After reading Kevin DeYoung’s previous work “Why We’re Not Emergent”, co-authored with Ted Kluck, it didn’t take much convincing for me to grab a copy of this book off Amazon. It’s not a huge book at only 126 pages and slightly bigger than an Archie Digest. But it packs a good punch, mainly because the message itself is not rocket science. In fact, the book description says it all:
“No need for hocus-pocus. No reason to be directionally challenged. Just do something.”
If I had a dime for every book out there that tries to tell us how to become in tune with the mind of God, I’d be writing from my yacht armed with a Death Star laser and being served blueberry daiquiri’s from my bikini clad wife. 99.9% of these books are complete rubbish. But here’s another one and it has a method we’ve forgotten:
“Hyper-spiritual approaches to finding God’s will don’t work. It’s time to try something new: Give up.”
So often the going trend for tapping into the Almighty is to get so in touch with ones own inner emotions, and then equate them with the mind and will of God. Perhaps a good analogy is a hyper-charismatic church, where one must ask the question of whether or not the God of Abraham, Isaac and Jacob is truly responsible for the attention-whore running up the isles at breakneck speeds and speaking in what he believes are tongues.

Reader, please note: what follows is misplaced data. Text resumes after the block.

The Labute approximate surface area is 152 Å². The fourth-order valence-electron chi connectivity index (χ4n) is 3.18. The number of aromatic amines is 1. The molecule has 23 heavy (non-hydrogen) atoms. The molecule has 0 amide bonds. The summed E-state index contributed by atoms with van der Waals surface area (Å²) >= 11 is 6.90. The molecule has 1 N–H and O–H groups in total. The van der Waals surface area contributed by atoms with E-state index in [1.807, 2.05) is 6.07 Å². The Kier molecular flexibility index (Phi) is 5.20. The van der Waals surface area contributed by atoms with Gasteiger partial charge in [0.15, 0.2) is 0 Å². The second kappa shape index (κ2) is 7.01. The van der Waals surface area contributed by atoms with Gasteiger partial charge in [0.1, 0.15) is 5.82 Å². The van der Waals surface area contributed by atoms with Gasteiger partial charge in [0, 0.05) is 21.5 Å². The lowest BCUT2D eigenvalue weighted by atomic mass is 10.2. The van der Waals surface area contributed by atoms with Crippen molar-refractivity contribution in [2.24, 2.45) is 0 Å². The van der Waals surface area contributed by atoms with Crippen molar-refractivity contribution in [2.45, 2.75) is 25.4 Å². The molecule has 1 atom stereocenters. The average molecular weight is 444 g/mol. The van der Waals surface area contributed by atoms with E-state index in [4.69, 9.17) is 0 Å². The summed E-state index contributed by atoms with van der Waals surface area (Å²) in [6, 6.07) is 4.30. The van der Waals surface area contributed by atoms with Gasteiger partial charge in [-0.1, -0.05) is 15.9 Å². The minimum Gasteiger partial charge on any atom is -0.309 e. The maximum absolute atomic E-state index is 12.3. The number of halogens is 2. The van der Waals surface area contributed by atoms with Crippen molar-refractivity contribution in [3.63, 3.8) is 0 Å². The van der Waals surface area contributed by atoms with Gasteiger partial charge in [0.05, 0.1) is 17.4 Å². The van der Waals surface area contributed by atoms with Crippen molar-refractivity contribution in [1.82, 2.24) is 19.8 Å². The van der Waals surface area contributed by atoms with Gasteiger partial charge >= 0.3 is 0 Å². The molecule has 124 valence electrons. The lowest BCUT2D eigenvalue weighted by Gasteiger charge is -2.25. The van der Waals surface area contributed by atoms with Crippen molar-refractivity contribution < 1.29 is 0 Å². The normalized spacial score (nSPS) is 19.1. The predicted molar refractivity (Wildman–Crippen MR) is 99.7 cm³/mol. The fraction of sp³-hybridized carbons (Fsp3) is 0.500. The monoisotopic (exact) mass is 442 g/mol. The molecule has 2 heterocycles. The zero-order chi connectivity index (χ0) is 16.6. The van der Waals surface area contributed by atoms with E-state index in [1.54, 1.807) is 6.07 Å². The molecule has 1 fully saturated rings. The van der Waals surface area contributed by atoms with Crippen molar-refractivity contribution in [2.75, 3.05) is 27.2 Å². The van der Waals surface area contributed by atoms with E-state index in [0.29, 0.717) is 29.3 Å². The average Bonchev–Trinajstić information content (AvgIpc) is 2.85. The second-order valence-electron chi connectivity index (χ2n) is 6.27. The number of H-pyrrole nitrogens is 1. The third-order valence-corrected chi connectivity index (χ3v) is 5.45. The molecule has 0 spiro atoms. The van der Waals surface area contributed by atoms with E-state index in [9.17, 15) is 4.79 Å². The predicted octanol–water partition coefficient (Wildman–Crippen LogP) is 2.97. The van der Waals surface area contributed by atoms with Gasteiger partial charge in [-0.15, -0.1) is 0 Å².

Kevin DeYoung has a simple message in this book. Finding God’s will is liberating if we dispose of all the “contemporary” garbage, and just DO SOMETHING. Much like the ab-roller or Nordic Trac, there are hundreds of theological hucksters like Brian McLaren who promise the godly equivalent of 6-pack abs with no effort as long as you use their toy. In a way Kevin advises just getting our metaphorical fat ass on the floor and start doing crunches.
“Just Do Something” is not an intense scholastic work by any means. Think of it more as a quick theological bitch-slap. In a world where so many sit and wait for verbal instruction from God as if they were a modern day Moses, it is important to note that God has already given us a road map. To quote from the book:
“God is not a Magic 8-Ball we shake up and peer into whenever we have a decision to make. He is a good God who gives us brains, shows us the way of obedience, and invites us to take risks for Him. ( page 26)“
Maybe the problem with our generation is that we hold our hands to the sky and expect God to fill the void when our parents stopped telling us to get up, brush our teeth, and go to school. We became dependent on the “puppet-master”, and are now too fearful to take a risk without someone giving us the thumbs up.
I agree with Amazon and give this 4.5 Feathers out of 5, because although it is short, it’s almost like having a good friend telling you to stop being such a bonehead. Those are always the best friends!
© 2010 – 2011, John Paul Parrot. All rights reserved.